The only place where market value exists is the concept of multimodality because the one who can give the sexy talk and convince administrators (themselves the teachers who “gave up” teaching) to fund them. English Studies as a discipline perpetually has a difficult time arguing what it does. And that is a large part of why multimodality is important.
In order for the disciplines of “Creative Writing” and “Composition Studies,” and “Literary Studies” to truly begin a (much-needed) dialogue, I believe Composition Studies professionals must break out of their roles as the answerable parties to the university at large for “training” writers. This does not mean that it is not the responsibility of both Creative Writing and Composition Studies to educate writers; it merely means that the definition of writing as a skill and as a form of knowledge production, as defined by current university models, is archaic and destructive to a larger conception of writing in the 21st century.
I, therefore, wholeheartedly agree with Doug Hesse’s call for more attention across the disciplinary divide between Creative and Composition Studies.
But here is how I believe it must be done.
Multimodality must be understood more in its denotative sense than its connotative sense.
Theoretical discourse since the late 1960s has been exploring the issues of image as text and text as image. In that discourse is a longstanding openness to multimodality, particularly with relation to the body. While Performance Studies, largely a part of Communication Studies continues to actively explore this theoretical discourse, discussions have fragmented away from English Studies. It’s not that English Studies should “own” all discourse, but the fragmenting into more and more specialized disciplines is destructive and ultimately unsustainable.
Theory considering the body, comportment, the nature of subjectivity, and ethics remains a rich source for understanding writing. Before writing departments, this was housed within rhetoric. While we may laugh off the elocutionary and gestural rhetoric that arose in the Enlightenment, in a world where writing is staging, blocking, and choreography, and audience interaction are more intensely part of the writing process, this theory can provide a critical function.
Film Studies, which has largely grown out of English departments with an emphasis on interpretation, meaning an outgrowth of traditional literary studies, must be regarded as part of the solution to foster dialogue between Creative Writing and Composition Studies. Any creative writer who has written a play or screenplay should be considered multimodal. Any creative writer who has collaborated with an illustrator should be regarded as multimodal. Many campuses, like the University of Colorado at Denver for instance, wrongly divide interpretive Film Studies and Film Production Studies. It is necessary to think of Tai Chi, Yoga, Jeet Kun Do, and dance choreography as script. It is especially necessary that with the term “multimodality,” we do not lose track of the physicality of writing, not just the tactility of the typing, but the destructive and productive nature of chisel and stone. The virtual world is part of the physical world, and that is true convergence.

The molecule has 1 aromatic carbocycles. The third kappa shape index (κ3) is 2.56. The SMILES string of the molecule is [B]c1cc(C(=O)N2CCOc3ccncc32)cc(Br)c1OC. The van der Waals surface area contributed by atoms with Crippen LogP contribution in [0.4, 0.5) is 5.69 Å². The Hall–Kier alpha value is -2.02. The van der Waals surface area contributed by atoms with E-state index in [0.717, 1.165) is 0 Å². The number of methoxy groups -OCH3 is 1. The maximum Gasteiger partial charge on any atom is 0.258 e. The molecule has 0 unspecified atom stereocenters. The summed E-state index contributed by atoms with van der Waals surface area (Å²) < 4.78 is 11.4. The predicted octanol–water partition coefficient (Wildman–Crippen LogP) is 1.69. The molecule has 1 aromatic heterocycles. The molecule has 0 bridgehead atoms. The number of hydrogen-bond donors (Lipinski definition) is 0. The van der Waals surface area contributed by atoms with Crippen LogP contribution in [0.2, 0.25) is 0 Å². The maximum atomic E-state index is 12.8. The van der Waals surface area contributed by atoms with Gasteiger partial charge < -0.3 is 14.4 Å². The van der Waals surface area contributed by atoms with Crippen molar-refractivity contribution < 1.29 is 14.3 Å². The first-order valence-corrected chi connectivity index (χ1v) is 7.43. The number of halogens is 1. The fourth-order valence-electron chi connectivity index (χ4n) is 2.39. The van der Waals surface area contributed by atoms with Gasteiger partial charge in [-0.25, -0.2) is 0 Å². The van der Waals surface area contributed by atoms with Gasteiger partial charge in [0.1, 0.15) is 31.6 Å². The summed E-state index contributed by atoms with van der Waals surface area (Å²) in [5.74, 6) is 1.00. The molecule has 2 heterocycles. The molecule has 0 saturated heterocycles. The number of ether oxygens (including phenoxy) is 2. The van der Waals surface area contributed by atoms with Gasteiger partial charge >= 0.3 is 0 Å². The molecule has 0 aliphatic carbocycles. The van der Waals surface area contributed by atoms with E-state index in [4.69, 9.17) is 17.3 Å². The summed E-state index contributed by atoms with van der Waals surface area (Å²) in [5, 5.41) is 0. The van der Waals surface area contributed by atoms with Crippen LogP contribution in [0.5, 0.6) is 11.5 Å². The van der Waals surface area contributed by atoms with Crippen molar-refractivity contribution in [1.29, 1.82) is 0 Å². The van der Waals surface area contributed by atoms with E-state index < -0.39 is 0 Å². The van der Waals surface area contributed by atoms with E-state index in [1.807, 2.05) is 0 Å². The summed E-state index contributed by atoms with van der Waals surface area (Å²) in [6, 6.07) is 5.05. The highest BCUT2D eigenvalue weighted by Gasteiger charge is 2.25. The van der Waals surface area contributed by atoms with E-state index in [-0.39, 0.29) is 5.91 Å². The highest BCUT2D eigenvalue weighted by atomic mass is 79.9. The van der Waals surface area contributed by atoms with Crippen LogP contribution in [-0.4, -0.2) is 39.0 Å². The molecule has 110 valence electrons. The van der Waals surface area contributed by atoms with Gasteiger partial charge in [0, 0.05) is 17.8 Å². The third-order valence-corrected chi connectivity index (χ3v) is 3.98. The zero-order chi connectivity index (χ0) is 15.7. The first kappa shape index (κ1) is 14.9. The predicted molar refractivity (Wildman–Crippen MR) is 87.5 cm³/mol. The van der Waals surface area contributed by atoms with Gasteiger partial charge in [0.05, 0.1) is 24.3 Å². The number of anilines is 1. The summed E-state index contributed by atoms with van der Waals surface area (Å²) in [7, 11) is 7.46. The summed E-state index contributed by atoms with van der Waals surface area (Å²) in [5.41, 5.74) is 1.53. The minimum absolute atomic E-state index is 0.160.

In general, there is an overwhelming lack of attention to interpretation with regard to writing, which is an outgrowth of a production-oriented culture and the decline of theory in America as a valuable educational tool due to its abstraction from real politics. In Creative Writing workshops, particularly those focusing on close attention to syntax, to the ways language performs its own content, there is possibility for a meeting of interpretation and practice (see my interview with Kathryn Hobson).
Theory, interpretation, and practice must be discussed in relationship to community, social practice, and politics. There is an archaic division between positivism and negativism (critical theory) that divides the “hard” sciences and the “humanities” which is pervasive and fundamentally destructive to American education. Because of this archaic division, naive politicians seek the future of American stability in the “technical studies,” not understanding the value that liberal education gives to foreign students, who increasingly fund American universities.
In other words, American scholars, administrators, and politicians simply do not value the potential they have because of outdated, modernist, evidence-based thinking. Holistic thinking must be an accent to corporate taxonomic organization in the same way that eastern and western medicine must learn to speak to one another. Conceptually, these are the same problems English and writing programs face. True multimodality must be disciplinary convergence as well as the ability to produce text in different ways. The dogmatic assumption that advanced capitalism will prevail because capitalism won the Cold War when, at the rate things are going, America will “lose” because it is too complacent with its role as a world power and its dependency on nationalism as a unifying factor. Given its dogmatic attention to patriotism, one would think that America might have a more unified vision for the education of its citizens, but in its addiction to competition, its educational system will (rightfully) lose to nations who are able to avoid making their teachers (and students) compete with one another.
Here are some examples of multimodality within Creative Writing.
I have also interviewed two writers, Jennifer Denrow, a “Creative Writer” and Kathryn Hobson, a Communication Studies student, interested in ethnography and Performance Studies who has recently taken a creative writing workshop. Both of them provide examples of interdisciplinary thinking across the divide between Composition Studies and Creative Writing.